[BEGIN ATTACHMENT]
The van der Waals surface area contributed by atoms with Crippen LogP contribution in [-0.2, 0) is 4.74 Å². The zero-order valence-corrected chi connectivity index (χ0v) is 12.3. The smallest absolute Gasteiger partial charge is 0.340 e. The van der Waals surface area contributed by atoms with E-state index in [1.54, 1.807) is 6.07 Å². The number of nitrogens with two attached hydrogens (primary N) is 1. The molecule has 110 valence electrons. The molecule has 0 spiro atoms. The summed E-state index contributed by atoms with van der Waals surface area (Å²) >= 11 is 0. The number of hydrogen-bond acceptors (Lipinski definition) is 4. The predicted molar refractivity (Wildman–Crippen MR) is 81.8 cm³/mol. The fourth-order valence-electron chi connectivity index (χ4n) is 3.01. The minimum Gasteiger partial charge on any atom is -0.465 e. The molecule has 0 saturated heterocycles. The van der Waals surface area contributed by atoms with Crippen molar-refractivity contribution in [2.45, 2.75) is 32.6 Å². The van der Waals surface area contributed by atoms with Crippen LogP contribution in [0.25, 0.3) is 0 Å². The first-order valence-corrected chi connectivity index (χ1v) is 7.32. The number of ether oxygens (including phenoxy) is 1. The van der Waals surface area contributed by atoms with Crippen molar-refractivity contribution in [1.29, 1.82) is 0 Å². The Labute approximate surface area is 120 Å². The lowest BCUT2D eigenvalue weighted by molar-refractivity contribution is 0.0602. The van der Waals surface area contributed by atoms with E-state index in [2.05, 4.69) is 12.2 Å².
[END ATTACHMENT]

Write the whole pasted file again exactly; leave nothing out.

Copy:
The van der Waals surface area contributed by atoms with Crippen LogP contribution in [-0.2, 0) is 4.74 Å². The zero-order valence-corrected chi connectivity index (χ0v) is 12.3. The smallest absolute Gasteiger partial charge is 0.340 e. The van der Waals surface area contributed by atoms with E-state index in [1.54, 1.807) is 6.07 Å². The number of nitrogens with two attached hydrogens (primary N) is 1. The molecule has 110 valence electrons. The molecule has 0 spiro atoms. The summed E-state index contributed by atoms with van der Waals surface area (Å²) >= 11 is 0. The number of hydrogen-bond acceptors (Lipinski definition) is 4. The predicted molar refractivity (Wildman–Crippen MR) is 81.8 cm³/mol. The fourth-order valence-electron chi connectivity index (χ4n) is 3.01. The minimum Gasteiger partial charge on any atom is -0.465 e. The molecule has 0 saturated heterocycles. The van der Waals surface area contributed by atoms with Crippen molar-refractivity contribution in [2.45, 2.75) is 32.6 Å². The van der Waals surface area contributed by atoms with Crippen LogP contribution in [0.25, 0.3) is 0 Å². The first-order valence-corrected chi connectivity index (χ1v) is 7.32. The number of ether oxygens (including phenoxy) is 1. The van der Waals surface area contributed by atoms with Crippen molar-refractivity contribution in [1.29, 1.82) is 0 Å². The Labute approximate surface area is 120 Å². The lowest BCUT2D eigenvalue weighted by molar-refractivity contribution is 0.0602. The van der Waals surface area contributed by atoms with E-state index in [2.05, 4.69) is 12.2 Å².